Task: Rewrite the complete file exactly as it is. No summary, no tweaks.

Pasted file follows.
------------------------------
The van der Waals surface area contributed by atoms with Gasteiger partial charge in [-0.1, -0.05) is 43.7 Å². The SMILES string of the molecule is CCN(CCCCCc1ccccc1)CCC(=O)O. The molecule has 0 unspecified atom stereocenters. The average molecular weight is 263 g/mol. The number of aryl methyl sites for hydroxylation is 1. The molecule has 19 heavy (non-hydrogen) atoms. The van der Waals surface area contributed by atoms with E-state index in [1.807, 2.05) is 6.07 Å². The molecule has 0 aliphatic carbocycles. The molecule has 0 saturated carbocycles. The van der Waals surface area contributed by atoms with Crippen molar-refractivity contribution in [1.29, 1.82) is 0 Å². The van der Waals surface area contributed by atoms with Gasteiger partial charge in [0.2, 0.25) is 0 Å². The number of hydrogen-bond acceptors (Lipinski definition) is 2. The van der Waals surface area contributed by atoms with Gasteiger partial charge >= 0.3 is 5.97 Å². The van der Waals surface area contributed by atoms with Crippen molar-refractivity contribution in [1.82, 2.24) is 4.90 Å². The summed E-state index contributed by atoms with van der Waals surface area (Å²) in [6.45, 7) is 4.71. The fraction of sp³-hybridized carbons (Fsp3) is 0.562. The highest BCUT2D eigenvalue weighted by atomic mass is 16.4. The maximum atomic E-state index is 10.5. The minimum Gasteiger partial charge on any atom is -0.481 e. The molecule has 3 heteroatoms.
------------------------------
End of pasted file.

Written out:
The van der Waals surface area contributed by atoms with Gasteiger partial charge in [-0.1, -0.05) is 43.7 Å². The SMILES string of the molecule is CCN(CCCCCc1ccccc1)CCC(=O)O. The molecule has 0 unspecified atom stereocenters. The average molecular weight is 263 g/mol. The number of aryl methyl sites for hydroxylation is 1. The molecule has 19 heavy (non-hydrogen) atoms. The van der Waals surface area contributed by atoms with E-state index in [1.807, 2.05) is 6.07 Å². The molecule has 0 aliphatic carbocycles. The molecule has 0 saturated carbocycles. The van der Waals surface area contributed by atoms with Crippen molar-refractivity contribution in [1.29, 1.82) is 0 Å². The van der Waals surface area contributed by atoms with Gasteiger partial charge in [0.2, 0.25) is 0 Å². The number of hydrogen-bond acceptors (Lipinski definition) is 2. The van der Waals surface area contributed by atoms with Gasteiger partial charge >= 0.3 is 5.97 Å². The van der Waals surface area contributed by atoms with Crippen molar-refractivity contribution in [1.82, 2.24) is 4.90 Å². The summed E-state index contributed by atoms with van der Waals surface area (Å²) in [6.45, 7) is 4.71. The fraction of sp³-hybridized carbons (Fsp3) is 0.562. The highest BCUT2D eigenvalue weighted by atomic mass is 16.4. The maximum atomic E-state index is 10.5. The minimum Gasteiger partial charge on any atom is -0.481 e. The molecule has 3 heteroatoms.